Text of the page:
As I mentioned last week, one of the things we made during our Boston bloggers class at King Arthur Flour was pizza dough. Pizza dough is one of those things that I’ve never made at home and have been wanting to for some time now.
We topped these pizzas with a small amount of sauce and fresh mozzarella prior to baking. After they came out of the oven, we topped the pizza with parmesan and basil. I love these pizza boxes they had for us to transport our pizzas!
Yield: 2 crusts
2 cups (8 oz) flour
1 1/4 tsp instant yeast
3/4 tsp salt
1 Tbsp olive oil
1/2 - 3/4 cup warm water
In a large bowl, combine the dry ingredients.
Stir in the olive oil.
Stir in the water, adding the last few tablespoons slowly to see if they are needed - a wet dough is preferable although more challenging to work with.
Turn the dough out onto work surface to knead until smooth and shiny. Be sure to follow the fold, roll, turn, method and be gentle with the dough. Try not to incorporate any more flour than is absolutely necessary.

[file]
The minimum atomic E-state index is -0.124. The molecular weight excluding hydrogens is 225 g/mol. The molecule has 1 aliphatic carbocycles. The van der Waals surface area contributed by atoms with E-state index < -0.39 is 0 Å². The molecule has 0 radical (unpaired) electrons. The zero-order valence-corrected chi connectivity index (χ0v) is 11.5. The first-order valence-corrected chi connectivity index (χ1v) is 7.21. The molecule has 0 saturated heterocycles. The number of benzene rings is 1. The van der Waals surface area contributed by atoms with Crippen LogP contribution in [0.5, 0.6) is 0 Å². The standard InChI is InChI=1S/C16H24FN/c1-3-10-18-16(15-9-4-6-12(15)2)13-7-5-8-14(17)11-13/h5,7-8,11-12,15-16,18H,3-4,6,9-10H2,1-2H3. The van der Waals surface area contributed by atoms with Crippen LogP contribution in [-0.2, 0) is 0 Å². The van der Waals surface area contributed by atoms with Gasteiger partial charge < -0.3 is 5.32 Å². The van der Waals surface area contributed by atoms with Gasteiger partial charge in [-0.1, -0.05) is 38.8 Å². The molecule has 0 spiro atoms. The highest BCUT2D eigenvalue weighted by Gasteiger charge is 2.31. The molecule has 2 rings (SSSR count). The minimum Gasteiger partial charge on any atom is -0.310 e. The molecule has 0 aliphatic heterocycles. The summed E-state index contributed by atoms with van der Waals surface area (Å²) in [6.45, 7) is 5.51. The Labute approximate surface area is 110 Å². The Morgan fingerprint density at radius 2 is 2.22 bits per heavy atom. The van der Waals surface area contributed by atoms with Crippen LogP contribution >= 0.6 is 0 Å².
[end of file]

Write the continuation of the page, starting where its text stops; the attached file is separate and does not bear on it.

Put dough into an oiled bowl and cover. Allow to rise until it has doubled in volume.
Turn out the dough onto a floured surface to shape the pizza.
Divide the dough into two pieces.
Begin by patting one of the pieces of dough into a disk as thin as possible until it resists stretching. Let the dough rest for a minute before picking it up with one hand and holding it vertically above your work space. Rotating the disk of dough above yoursurface, begin stretching the edges until the disk of dough is large enough to drape over the back of the knucles of both hands.
Your hands should be palm down and parallel to your work surface. Begin roatting the dough in one direction over the surface of your knuckles, slowly moving your hands wider apart and using a slight flipping motion to move the dough. This action provides tension against the dough to fully stretch it. Try not to provide so much tension that the dough tears; although, little holes can always be patched.
If the dough resists any of these steps put it down on the floured surface, cover it and let it rest for a minute or two until it relaxes again.
Recipe from King Arthur Flour